It was a big year for Tasmania’s East Coast.
Between council shakeups at local government elections in October, to events and big developments calling the region home – it will be a year no one in the community will soon forget.
These are just a few of the things that made a big impact during 2018.
In Break O’Day, incumbent mayor Mick Tucker came out in front of Kylie Wright for the top position.
The two were the only candidates for the mayor role.
Long-standing councillor John McGiveron was re-elected deputy mayor, coming out in front of incumbent councillors Glenn McGuinness and Barry LeFevre, and newcomers Ross Quinn and Bill Manning.
With nine positions available on the council, 17 people nominated.
Councillor of 18 years, Margaret Osbourne, lost her position, and Hannah Rubenach-Quinn decided not to re-elect.
Two new councillors, Lesa Whittaker and Kristi Chapple, were successful.
Janet Drummond, Barry LeFevre, Glenn McGuinness, John Tucker, and Kylie Wright were all re-elected to the council.
GLAMORGAN SPRING BAY
In Glamorgan Spring Bay, close to half of the council consists of new faces.
Some of the biggest news to come out of Glamorgan Spring Bay regarded Cambria Estate, which caused contention within the community.
If it goes ahead, the development would include 139 villas and units at the Cambria Homestead Precinct, 161 units and villas along the river, an 80-unit health retreat, golf course, 20 accommodation units at the golf range, and a 150-room resort.
It would also include community meeting and entertainment facilities, crematoria and cemeteries, educational and occasional care, boating, sport and recreation facilities.
The first hearing took place on December 14 at Swansea.
However, the proponents – Cambria Green Agriculture and Tourism Management Pty Ltd – were asked to provide an economic impact study and more information about the proposal. They were given a deadline of February 1.
ST HELENS DISTRICT HOSPITAL
The transition into the new St Helens District Hospital is expected to take place in February.
The development at 10 Annie Street, will retain the existing services of the original hospital with acute beds, emergency response capability, and consulting rooms.
The upgrade was announced in May 2017 after a $12.1 million pledge from the state government.
Fairbrother began construction began in November 2017.
MOUNTAIN BIKE TRAILS
Construction began on the East Coast’s mountain bike trail network in December.
For the St Helens Mountain Bike Trail Network and the Bay of Fires Descent, $1 million in funding was provided by the state government, alongside $1.6 million in federal funds and $600,000 from the Break O’Day Council.
After the tender process, it was announced in October 2017 that World Trail would build the two new tracks.
World Trail director Glen Jacobs was thrilled for the opportunity and potential of both trail projects.
“Not only does the area offer beautiful beaches and an idyllic location, it also has the infrastructure to support a real mountain bike mecca of Tasmania,” he said.
“This really is going to be one of the most exciting projects we have worked on to date and we are grateful for the opportunity to play our part in what will be some of the best trails in Tasmania if not the southern hemisphere.”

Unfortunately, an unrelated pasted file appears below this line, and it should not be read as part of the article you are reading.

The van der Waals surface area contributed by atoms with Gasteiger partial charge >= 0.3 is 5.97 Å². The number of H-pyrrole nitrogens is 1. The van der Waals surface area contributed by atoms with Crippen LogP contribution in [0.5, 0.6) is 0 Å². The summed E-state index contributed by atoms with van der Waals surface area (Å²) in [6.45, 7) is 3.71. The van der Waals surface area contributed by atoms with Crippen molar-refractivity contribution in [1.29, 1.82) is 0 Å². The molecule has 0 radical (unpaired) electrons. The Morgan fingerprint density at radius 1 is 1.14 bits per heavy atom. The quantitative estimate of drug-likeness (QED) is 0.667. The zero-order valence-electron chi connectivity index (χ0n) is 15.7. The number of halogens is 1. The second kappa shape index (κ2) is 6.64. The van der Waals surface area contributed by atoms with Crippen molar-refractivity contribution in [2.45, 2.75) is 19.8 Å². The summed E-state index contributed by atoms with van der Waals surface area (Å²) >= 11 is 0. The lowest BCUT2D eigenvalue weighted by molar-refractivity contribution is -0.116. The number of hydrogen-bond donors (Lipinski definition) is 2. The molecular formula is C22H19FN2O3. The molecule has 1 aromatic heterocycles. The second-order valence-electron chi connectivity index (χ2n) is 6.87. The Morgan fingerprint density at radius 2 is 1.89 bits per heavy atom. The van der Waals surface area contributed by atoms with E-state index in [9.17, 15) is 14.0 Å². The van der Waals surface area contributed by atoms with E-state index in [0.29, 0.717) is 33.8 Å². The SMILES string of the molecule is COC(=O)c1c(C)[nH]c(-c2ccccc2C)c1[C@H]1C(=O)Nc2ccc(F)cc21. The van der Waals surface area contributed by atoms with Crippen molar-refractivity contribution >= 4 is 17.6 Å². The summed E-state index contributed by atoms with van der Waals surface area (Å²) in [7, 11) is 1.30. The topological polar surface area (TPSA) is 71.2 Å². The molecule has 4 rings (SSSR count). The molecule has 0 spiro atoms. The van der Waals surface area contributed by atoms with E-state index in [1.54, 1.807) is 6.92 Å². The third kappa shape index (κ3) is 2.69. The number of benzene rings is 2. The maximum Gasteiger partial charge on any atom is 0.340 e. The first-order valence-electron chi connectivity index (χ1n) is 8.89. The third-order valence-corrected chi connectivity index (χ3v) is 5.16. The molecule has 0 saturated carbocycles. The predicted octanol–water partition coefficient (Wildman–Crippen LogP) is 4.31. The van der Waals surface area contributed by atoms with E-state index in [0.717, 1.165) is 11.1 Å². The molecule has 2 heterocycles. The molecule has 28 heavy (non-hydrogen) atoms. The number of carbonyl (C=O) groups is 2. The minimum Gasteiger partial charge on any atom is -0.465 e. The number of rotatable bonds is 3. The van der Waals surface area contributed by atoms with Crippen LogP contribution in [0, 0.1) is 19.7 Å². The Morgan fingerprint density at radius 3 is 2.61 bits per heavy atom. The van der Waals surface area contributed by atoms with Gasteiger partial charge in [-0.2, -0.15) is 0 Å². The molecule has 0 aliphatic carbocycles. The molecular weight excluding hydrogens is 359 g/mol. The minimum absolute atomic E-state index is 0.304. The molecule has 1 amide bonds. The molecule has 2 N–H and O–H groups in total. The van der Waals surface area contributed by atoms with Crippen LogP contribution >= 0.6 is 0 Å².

The total project is expected to cost about $4.5 million, with more than 200 jobs expected to be created by the project.
ST HELENS HOLIDAY PARK
A $10 million holiday park at St Helens opened its doors at the end of October.
The NRMA St Helens Waterfront Holiday Park overlooks Georges Bay, and is the first NRMA park to be both independently owned and managed.
The holiday park features 26 cabins and 45 powered camping sites, alongside the new Parkside Bar and Kitchen and a function centre.
The cabins were built and designed in Tasmania.
Hotel manager Ryan Penderghast said the holiday park was much-needed infrastructure for that part of St Helens.
The East Coast was home to many big events, such as the Bicheno Food and Wine Festival and the Bay of Fires Winter Arts Festival. However, one stood out.
ONE NIGHT STAND
The biggest event was without a doubt triple j’s One Night Stand. St Helens’ population grew by about 30,000 people on September 1 for the biggest party the seaside town had ever seen.
Big name Australian acts such as Vance Joy, Peking Duk, Tkay Maidza, Middle Kids, and Alex the Astronaut took to the stage at the St Helens Football Ground, with many joined onstage by special guest artists.
The concert also had a massive impact on the tourism industry, with thousands stopping in or staying at towns along the coast on the way to, or way back from the event. “Bicheno was packed, Swansea was packed, Bridport was packed,” Cr Tucker said.
It was decided the HMAS Darwin would not be sunk off Binalong Bay.
Lobby group No Dive Wreck for Bay of Fires, spearheaded by Break O’Day councillor Lesa Whittaker, held protests against the scuttling of the ship and raised issues with dumping a ship into the coast’s “pristine environment”.
The scuttling was welcomed by the St Helens chamber of commerce and the Break O’Day Council, particularly due to the tourism potential for the region.
Despite the many arguments for and against the dive wreck, it all came down to the cost.
Treasurer Peter Gutwein said it would cost in excess of $12 million, leading to the state government rejecting the offer.
Former Glamorgan Spring Bay mayor and prominent Tasmanian businessman Michael Kent AM died on December 6. Mr Kent was well-known for his positions as head of supermarket chain Purity, and later Woolworths in Tasmania.
He was also Glamorgan Spring Bay mayor from 2014 to 2018, and was re-elected as a councillor in October.